U.S. Women's Soccer Team Disputes Equal Pay Offer | Athletic Business

U.S. Women's Soccer Team Disputes Equal Pay Offer

The United States Soccer Federation and the women’s national team are disagreeing about whether or not the USSF offered the women equal pay.

The organizations are scheduled to go to trial May 5 over a 2019 lawsuit in which the U.S. women’s soccer team accused its parent federation of gender discrimination and low pay compared to their counterparts on the U.S. men’s soccer team.

A Saturday letter from U.S. Soccer president Carlos Cordeiro claims that the organization recently offered the U.S. Women’s National Team Players Association a pay structure identical to the men’s team “for all matches controlled by U.S. Soccer.”

The letter was misleading, according to Molly Levinson, a spokesperson for the 28 women’s plaintiffs, a group that includes stars Alex Morgan, Carly Lloyd and Megan Rapinoe. ESPN reports that Levinson also thought the timing was inappropriate, as Cordeiro’s letter came the day before the U.S. women played Spain in the SheBelievesCup.

“The USSF letter is riddled with falsehoods and issued on the eve of the SheBelieves game, which demonstrates that it is more important to USSF to diminish the women’s team than it is to support them on the field,” Levinson said, according to ESPN. “USSF did not and has never offered equal pay to the women’s players.”

According to The Associated Press, the women’s players say that the USSF offered to match rates the men’s team had under its previous labor deal, which expired in December 2018.

“(The USSF) employed dishonest tactics by asking to speak to players and their legal representatives in confidence, demanding confidential conversations, and then immediately leaking the conversations to the media using distorted information.”

Levinson also said that the federation didn’t offer equal workplace conditions.

Cordeiro said that the women’s players haven’t met to discuss the offer “on the premise that our proposal does not include U.S. Soccer agreeing to make up the difference in future prize money awarded by FIFA for the Men’s and Women’s World Cups.”

The U.S. women’s team won $4 million for winning the 2019 World Cup, the fourth title in the history of the USWNT. FIFA president Gianni Infantino has committed to doubling the prize money for the 2023 World Cup. However, that would still lag well behind the men, as France received $38 million for winning the 2018 World Cup.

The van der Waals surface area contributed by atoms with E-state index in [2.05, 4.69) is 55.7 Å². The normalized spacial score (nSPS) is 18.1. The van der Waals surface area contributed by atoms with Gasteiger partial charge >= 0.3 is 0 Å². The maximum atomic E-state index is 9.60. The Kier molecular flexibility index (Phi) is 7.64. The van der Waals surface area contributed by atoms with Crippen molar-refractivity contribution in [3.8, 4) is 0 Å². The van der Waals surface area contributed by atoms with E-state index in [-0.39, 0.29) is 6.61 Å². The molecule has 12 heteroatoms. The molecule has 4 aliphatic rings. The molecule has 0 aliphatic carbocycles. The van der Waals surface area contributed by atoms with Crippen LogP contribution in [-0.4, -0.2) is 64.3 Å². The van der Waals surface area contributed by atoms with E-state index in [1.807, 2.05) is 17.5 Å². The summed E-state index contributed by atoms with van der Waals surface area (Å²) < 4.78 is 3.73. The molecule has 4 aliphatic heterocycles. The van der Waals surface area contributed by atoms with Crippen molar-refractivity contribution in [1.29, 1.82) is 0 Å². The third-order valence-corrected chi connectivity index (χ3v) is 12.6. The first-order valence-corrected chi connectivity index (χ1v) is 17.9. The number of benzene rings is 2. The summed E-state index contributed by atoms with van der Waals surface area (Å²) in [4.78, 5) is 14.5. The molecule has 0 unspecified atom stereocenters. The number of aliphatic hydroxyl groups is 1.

“There is indeed a significant difference in World Cup prize money awarded by FIFA to the men’s and women’s championship teams,” Cordeiro said. “However, it is not reasonable or fiscally sound for U.S. Soccer to make up the gap. It would seriously impair our ability to support our mission and invest in these other critical developmental areas.”

“In the U.S. it is illegal to discriminate on the basis of gender,” Levinson said. “USSF cannot use ongoing FIFA discrimination as a justification for breaking the law.”

Cordeiro said in July that a 10-year financial analysis showed that “separate and apart from any prize money awarded by FIFA – U.S. soccer has, over the past decade, paid our Women’s National Team more than our Men’s National Team in salaries and game bonuses, and we continue to make unprecedented investments in our women’s program.”

Related content: U.S. Soccer President: USWNT Paid More than Men

The analysis was that U.S. Soccer paid the women’s team $34.1 million in salaries and game bonuses over the past decade, compared to $26.4 million for the men’s team.

Levinson called Cordeiro’s July letter “a sad attempt by the USSF to quell the overwhelming tide of support the USWNT has received from everyone to fans to sponsors to the United States Congress.

“The USSF has repeatedly admitted that it does not pay the women equally and that it does not believe the women even deserve to be paid equally. This is why they use words like ‘fair’ and ‘equitable,’ not ‘equal’ in describing pay.”

U.S. Senator Joe Manchin introduced a bill in July that would prevent the federal government from providing money to the 2026 Men’s World Cup, which will be hosted by the U.S., Canada and Mexico, until the USSF provides equal pay to the men and women.

Related content: Senator Introduces Bill Supporting Equal Pay for USWNT

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